Efficacy of Virtual Reality Exercises in STroke Rehabilitation: A Multicentre Study (EVREST Multicentre)

This study is currently recruiting participants. (see Contacts and Locations)
Verified November 2014 by St. Michael's Hospital, Toronto
Heart and Stroke Foundation of Ontario
Ontario Stroke Network
Ontario Ministry of Health and Long Term Care
Information provided by (Responsible Party):
Gustavo Saposnik, St. Michael's Hospital, Toronto
ClinicalTrials.gov Identifier:
First received: July 25, 2011
Last updated: November 18, 2014
Last verified: November 2014

A multicentre, randomized, two parallel group study comparing virtual reality using Wii gaming technology versus Recreational activities in patients receiving conventional rehabilitation after an ischemic stroke.

Primary Hypothesis: Virtual reality using the Wii gaming system is more efficacious in improving motor function than recreational therapy among patients receiving conventional rehabilitation following a recent ischemic stroke.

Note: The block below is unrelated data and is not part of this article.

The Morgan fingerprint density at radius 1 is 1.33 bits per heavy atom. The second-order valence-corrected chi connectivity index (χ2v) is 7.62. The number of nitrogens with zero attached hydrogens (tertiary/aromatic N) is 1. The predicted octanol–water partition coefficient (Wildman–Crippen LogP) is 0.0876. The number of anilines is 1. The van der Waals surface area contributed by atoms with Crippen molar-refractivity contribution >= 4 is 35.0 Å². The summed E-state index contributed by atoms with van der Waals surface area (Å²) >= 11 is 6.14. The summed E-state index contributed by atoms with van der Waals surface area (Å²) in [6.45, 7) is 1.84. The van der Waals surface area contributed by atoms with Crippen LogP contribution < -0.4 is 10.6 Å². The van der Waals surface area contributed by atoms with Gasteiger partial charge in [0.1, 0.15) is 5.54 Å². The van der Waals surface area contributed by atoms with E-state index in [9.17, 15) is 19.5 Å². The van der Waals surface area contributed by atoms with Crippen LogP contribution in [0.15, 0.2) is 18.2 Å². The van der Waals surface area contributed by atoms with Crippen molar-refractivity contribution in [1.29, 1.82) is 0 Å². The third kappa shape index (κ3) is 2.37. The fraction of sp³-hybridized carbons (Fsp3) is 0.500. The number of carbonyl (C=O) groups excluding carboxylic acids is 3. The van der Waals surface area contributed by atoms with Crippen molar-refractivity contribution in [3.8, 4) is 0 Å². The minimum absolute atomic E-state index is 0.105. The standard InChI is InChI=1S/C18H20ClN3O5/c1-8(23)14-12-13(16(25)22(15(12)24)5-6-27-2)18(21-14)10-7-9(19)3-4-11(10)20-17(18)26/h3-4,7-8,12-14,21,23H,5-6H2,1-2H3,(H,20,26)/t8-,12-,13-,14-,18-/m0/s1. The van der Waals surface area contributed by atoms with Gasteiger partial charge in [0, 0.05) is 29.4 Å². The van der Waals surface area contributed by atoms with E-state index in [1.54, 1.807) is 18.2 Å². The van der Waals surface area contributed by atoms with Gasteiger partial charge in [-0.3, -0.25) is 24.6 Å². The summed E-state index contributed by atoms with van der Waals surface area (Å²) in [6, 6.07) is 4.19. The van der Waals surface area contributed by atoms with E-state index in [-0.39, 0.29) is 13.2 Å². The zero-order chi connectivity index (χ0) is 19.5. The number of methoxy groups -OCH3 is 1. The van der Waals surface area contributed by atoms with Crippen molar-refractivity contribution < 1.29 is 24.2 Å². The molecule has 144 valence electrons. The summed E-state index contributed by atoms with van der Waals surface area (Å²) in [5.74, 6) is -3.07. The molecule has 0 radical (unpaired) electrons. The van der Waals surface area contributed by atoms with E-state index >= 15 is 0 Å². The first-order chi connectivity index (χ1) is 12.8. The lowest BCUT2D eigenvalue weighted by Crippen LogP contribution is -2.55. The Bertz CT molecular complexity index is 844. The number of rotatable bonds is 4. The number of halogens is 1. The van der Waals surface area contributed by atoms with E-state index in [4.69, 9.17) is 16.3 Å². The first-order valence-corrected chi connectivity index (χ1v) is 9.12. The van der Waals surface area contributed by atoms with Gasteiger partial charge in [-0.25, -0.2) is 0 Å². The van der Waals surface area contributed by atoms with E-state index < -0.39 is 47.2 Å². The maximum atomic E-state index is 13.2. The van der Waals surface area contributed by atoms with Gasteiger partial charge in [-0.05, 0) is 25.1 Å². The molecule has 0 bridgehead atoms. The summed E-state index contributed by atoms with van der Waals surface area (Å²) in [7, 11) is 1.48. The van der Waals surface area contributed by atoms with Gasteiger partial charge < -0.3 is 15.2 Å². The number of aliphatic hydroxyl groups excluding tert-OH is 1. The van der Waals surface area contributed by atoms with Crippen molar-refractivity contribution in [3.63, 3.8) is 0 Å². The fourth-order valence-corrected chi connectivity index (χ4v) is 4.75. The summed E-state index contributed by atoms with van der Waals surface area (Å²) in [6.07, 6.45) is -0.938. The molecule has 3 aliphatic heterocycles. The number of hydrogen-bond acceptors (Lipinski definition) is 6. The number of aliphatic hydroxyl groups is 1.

Condition Intervention
Ischemic Stroke
Other: Recreational Activity
Other: Wii Gaming System Arm

Study Type: Interventional
Study Design: Allocation: Randomized
Endpoint Classification: Efficacy Study
Intervention Model: Parallel Assignment
Masking: Single Blind (Outcomes Assessor)
Official Title: Efficacy of Virtual Reality Exercises Using Wii Gaming Technology in STroke Rehabilitation: A Multicentre Randomized Clinical Trial (EVREST Multicentre)

Resource links provided by NLM:

Further study details as provided by St. Michael's Hospital, Toronto:

Primary Outcome Measures:
  • Difference in motor performance between groups measured using the Wolf Motor function Test. [ Time Frame: 1 (±3) days after the end of the intervention ] [ Designated as safety issue: No ]